Many types of credit cards come with rewards programs. Programs can vary with each card, but many let you earn cash back, points or miles rewards. You can redeem them for a variety of things, depending on the card. Keep in mind, some credit cards may also charge annual fees. 

If you have less-than-perfect credit, a secured credit card might be another type of credit card to consider. When used responsibly, you can help yourself build credit with one. Responsible use means doing things like paying your bill on time each month. A secured card might also be a good stepping stone to a traditional, unsecured card. 

How Are Lines of Credit and Credit Cards Different and Similar?

Credit cards may be more familiar to you than personal lines of credit are. But exploring some similarities and differences might help you decide if one is a better fit for your situation. Getting advice from a financial expert could also be beneficial.

Similarities Between Lines of Credit & Credit Cards

As described above, personal lines of credit and credit cards function similarly because they’re both forms of revolving credit. When used responsibly, by doing things like paying your bills on time and using only the credit you need, you may be able to build your credit.

They both also feature monthly payments to pay down what’s borrowed. And there could be additional interest charges or fees, depending on the card or loan agreement. But with a credit card, you may be able to avoid paying interest on purchases if you pay off your full statement each month.

Differences Between Lines of Credit & Credit Cards

One of the biggest differences between personal lines of credit and credit cards is how available funds are accessed or used. Lines of credit may require special checks or transfers. When it comes to credit cards, you’re probably familiar with the plastic or metal cards that fit into a wallet. But some credit cards also offer technology such as virtual card numbers and contactless payments.

If you’re trying to access cash, a personal line of credit may help you avoid additional charges for cash advances. But there may be other fees to use the account. And remember, personal lines of credit may expire at some point. So the ability to get cash may not always be there in case of an emergency.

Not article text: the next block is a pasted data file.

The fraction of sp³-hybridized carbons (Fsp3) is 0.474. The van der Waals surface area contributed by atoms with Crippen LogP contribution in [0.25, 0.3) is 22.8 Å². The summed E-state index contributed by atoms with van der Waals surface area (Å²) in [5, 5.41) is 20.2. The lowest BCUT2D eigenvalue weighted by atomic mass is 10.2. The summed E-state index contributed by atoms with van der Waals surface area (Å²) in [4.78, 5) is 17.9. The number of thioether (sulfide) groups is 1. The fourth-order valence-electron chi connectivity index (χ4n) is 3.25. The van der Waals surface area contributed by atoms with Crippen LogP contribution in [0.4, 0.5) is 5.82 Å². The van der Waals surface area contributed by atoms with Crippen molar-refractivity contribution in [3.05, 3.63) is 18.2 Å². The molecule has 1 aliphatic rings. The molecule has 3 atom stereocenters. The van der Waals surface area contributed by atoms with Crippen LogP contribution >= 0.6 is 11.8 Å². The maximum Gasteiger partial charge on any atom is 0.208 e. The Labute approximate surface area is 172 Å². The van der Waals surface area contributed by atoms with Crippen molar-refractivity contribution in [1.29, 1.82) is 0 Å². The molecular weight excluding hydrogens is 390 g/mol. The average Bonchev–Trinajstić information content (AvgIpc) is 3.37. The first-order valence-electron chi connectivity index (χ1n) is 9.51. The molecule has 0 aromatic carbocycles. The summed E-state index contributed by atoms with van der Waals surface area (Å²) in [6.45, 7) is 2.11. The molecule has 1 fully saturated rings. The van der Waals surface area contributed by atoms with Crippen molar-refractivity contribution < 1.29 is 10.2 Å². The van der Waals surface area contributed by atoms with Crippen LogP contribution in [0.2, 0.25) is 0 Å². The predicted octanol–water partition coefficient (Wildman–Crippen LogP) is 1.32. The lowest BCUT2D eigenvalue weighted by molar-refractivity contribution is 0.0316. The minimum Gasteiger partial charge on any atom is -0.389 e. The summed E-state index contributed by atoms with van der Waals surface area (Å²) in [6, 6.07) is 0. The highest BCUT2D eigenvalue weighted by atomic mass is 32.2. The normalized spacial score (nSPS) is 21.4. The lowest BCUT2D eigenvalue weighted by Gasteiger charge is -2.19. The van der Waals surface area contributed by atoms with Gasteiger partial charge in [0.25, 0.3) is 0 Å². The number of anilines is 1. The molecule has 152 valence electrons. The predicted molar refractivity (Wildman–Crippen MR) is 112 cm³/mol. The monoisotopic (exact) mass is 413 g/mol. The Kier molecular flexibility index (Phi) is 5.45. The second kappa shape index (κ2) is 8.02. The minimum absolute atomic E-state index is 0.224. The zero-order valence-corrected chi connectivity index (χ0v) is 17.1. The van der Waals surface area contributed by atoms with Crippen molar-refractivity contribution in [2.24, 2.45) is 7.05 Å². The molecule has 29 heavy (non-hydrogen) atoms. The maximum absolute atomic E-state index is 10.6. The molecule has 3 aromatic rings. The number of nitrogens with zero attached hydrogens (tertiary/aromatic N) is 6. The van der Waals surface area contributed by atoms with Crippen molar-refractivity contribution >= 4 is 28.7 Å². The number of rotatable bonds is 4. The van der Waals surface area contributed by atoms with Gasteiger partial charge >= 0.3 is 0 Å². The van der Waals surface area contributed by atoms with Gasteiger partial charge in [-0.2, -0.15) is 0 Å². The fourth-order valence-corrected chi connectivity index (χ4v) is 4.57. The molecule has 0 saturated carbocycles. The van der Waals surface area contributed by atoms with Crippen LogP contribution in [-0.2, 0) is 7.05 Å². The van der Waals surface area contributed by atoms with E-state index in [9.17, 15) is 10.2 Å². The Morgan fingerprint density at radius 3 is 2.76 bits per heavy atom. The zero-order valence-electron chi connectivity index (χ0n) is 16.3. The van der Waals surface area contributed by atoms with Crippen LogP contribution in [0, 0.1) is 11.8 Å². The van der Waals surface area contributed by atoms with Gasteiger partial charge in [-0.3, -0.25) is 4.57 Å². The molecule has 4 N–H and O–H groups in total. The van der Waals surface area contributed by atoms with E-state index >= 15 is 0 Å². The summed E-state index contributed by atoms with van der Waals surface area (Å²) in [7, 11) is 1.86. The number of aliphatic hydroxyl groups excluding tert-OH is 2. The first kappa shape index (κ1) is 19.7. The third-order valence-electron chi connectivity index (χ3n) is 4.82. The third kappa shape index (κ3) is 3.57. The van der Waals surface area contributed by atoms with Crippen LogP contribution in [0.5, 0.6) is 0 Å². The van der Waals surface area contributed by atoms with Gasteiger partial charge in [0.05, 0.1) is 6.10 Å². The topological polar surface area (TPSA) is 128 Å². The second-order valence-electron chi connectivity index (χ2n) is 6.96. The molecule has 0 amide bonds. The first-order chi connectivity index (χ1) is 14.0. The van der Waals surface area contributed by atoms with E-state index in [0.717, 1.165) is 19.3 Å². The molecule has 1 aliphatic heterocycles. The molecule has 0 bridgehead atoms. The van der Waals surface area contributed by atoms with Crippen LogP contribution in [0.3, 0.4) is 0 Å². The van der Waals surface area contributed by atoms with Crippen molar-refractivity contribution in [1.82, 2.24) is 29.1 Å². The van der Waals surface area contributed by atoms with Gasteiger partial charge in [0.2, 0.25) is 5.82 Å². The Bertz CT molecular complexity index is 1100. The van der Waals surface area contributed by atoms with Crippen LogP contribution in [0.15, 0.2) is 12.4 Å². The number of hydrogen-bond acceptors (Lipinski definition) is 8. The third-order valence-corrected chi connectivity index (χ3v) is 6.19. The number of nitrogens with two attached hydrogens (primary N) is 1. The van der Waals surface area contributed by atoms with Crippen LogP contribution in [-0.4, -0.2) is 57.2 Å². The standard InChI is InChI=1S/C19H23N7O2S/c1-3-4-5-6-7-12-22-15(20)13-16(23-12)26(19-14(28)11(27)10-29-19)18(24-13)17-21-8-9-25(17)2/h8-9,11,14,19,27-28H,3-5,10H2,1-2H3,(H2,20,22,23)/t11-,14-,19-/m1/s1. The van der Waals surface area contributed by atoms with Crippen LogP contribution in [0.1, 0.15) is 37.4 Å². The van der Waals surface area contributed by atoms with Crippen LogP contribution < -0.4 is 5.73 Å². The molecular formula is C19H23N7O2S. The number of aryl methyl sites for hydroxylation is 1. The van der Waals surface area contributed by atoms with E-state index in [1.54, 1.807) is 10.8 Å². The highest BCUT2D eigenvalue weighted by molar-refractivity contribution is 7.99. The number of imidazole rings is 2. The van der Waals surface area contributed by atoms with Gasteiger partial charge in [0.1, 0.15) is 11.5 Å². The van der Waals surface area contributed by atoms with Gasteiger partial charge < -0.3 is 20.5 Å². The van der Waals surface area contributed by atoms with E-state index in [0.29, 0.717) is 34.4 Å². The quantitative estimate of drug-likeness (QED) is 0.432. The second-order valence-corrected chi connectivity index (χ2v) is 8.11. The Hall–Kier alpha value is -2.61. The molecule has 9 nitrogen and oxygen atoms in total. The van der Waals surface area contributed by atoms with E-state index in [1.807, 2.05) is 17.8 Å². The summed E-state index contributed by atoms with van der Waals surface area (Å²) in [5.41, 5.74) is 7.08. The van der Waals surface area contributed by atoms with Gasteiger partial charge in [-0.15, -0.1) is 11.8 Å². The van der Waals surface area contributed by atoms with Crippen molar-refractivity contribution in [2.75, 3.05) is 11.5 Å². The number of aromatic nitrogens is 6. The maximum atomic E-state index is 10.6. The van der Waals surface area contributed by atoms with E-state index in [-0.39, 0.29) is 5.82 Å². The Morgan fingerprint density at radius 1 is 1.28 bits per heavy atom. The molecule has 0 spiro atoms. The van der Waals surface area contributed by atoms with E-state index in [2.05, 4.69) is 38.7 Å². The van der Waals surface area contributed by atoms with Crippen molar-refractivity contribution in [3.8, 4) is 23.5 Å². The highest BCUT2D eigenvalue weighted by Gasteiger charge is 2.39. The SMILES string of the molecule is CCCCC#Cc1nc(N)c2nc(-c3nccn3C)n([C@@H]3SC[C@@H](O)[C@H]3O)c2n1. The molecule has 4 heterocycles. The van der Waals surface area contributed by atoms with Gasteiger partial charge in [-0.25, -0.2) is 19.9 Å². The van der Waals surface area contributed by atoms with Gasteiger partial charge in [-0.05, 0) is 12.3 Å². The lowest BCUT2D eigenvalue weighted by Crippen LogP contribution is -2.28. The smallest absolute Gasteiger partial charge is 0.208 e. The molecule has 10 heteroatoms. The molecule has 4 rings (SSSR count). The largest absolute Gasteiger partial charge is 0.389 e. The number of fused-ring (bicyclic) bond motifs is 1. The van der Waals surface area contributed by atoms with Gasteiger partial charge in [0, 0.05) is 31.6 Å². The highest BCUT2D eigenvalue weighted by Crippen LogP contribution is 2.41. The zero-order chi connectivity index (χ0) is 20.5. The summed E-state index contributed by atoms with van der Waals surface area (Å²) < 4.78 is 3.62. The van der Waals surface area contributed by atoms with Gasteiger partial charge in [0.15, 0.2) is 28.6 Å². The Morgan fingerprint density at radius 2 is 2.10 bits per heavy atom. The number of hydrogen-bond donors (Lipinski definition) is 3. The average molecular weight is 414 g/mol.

How Do I Choose Between a Line of Credit and a Credit Card?

Personal lines of credit and credit cards both offer a flexible way to borrow money. Comparing the interest rates, fees and repayment terms of any agreement could help you make the best decision. 

No matter which option you choose, make sure you’re applying for something that’s right for your situation. And don’t forget that getting expert financial advice could also be helpful.

Learn more about Capital One’s response to COVID-19 and resources available to customers. For information about COVID-19, head over to the Centers for Disease Control and Prevention

Government and private relief efforts vary by location and may have changed since this article was published. Consult a financial adviser or the relevant government agencies and private lenders for the most current information.

We hope you found this helpful. Our content is not intended to provide legal, investment or financial advice or to indicate that a particular Capital One product or service is available or right for you. For specific advice about your unique circumstances, consider talking with a qualified professional.